St. Patrick’s Day is a great time to remind everyone with lighter-toned skin to take extra precautions in the sun to protect yourself from skin cancer. Most skin cancers develop on areas of the skin that get years of sun exposure, like the face, neck, ears, forearms, hands, and trunk. Basal cell carcinomas and squamous cell carcinomas are the most common, but melanomas are the deadliest. Here’s a quick rundown of the most common skin cancers and what to look for.
Basal cell carcinoma (BCC) looks like a flesh-colored, pearl-like bump, or pinkish patch of skin. BCC frequently develops in people who have light skin, but it can occur in people with dark skin. With early treatment, this type of cancer can be cured. Left untreated, BCC can cause bleeding and severe damage, which can be disfiguring.
Squamous cell carcinoma (SCC) can look like a red scaly patch, raised, firm bump, or a sore that heals and re-opens. People who have light skin are most likely to develop SCC, but it can develop in dark-skinned people, especially those who have scarring.
With early detection and proper treatment, SCC also has a high cure rate. Left untreated, SCC can also be disfiguring. In rare cases, untreated SCC can spread to other areas of the body and can be deadly.
Melanoma may develop in a mole or it can appear on the skin as a new, dark spot. Sometimes melanoma contains shades of red, blue, or white. When found early, melanoma often can be cured. Left untreated, melanoma can spread to other areas of the body and be deadly. In fact, one person dies of melanoma every hour.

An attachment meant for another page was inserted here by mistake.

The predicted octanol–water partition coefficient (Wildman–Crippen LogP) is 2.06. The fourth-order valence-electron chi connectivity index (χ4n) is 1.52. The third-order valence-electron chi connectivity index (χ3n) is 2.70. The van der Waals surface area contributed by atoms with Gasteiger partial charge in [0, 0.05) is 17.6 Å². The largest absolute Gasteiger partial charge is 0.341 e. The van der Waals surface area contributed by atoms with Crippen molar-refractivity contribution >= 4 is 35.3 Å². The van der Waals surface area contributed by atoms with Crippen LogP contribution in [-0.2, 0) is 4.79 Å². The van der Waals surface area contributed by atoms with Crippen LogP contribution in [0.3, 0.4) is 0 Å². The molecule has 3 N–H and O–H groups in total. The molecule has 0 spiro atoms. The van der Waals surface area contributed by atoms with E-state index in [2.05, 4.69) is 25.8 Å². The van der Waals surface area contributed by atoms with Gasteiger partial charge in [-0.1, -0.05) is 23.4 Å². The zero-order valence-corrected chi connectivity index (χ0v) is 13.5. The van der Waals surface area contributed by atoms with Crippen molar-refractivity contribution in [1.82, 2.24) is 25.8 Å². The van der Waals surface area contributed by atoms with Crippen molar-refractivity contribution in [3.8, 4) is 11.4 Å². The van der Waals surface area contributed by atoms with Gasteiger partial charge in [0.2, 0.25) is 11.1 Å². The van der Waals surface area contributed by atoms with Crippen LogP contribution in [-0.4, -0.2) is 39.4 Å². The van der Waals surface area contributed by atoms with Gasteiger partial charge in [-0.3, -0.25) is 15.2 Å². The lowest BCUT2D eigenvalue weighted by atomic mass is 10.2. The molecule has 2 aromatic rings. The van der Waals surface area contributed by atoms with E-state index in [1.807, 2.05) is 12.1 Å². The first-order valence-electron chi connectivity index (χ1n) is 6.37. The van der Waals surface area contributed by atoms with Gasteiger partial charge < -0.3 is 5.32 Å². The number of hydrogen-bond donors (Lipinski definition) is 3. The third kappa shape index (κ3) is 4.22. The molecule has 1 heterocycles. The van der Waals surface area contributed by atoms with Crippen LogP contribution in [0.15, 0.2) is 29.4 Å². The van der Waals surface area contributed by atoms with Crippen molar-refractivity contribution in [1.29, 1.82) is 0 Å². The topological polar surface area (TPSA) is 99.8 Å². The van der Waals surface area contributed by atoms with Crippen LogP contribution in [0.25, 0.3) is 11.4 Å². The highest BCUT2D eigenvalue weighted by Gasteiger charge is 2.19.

Sun Protection Tips
Sun protection helps prevent skin damage and wrinkles, and reduces the risk of developing skin cancer. Newer broad-spectrum sunscreens contain products to block both UVA and UVB rays. To be effective, sunscreen should be reapplied at least every two hours.
The American Academy of Dermatology (AAD) recommends that you seek shade when possible. Avoid sunbathing, wear a wide-brimmed hat, sunglasses, and protective clothing. A typical white tee shirt has an SPF of 3. Colorless dyes that increase the SPF of fabrics to an SPF of 30 are available as laundry products. If you must be in the sun, use a broad-spectrum sunscreen with a sun protection factor (SPF) of at least 30, even on cloudy days.
Melanoma Mondays in May
Mark your calendars for May. We’ll be sharing a wealth of information on protecting your and your family’s skin from the deadliest form of skin cancer. We’ll be giving away t-shirts with UV protection on Facebook and running a “Get Naked…It Saved My Life” promotion with lots of tips on protecting your skin right before the active summer season starts.
Do you have a suspicious spot on your skin that you are concerned about? Water’s Edge Dermatology recommends that everyone have regular skin cancer screenings from a board-certified dermatologist, especially in sunny Florida. Schedule an appointment today and enjoy peace of mind. Click here to Request an Appointment or call 877.533.8214.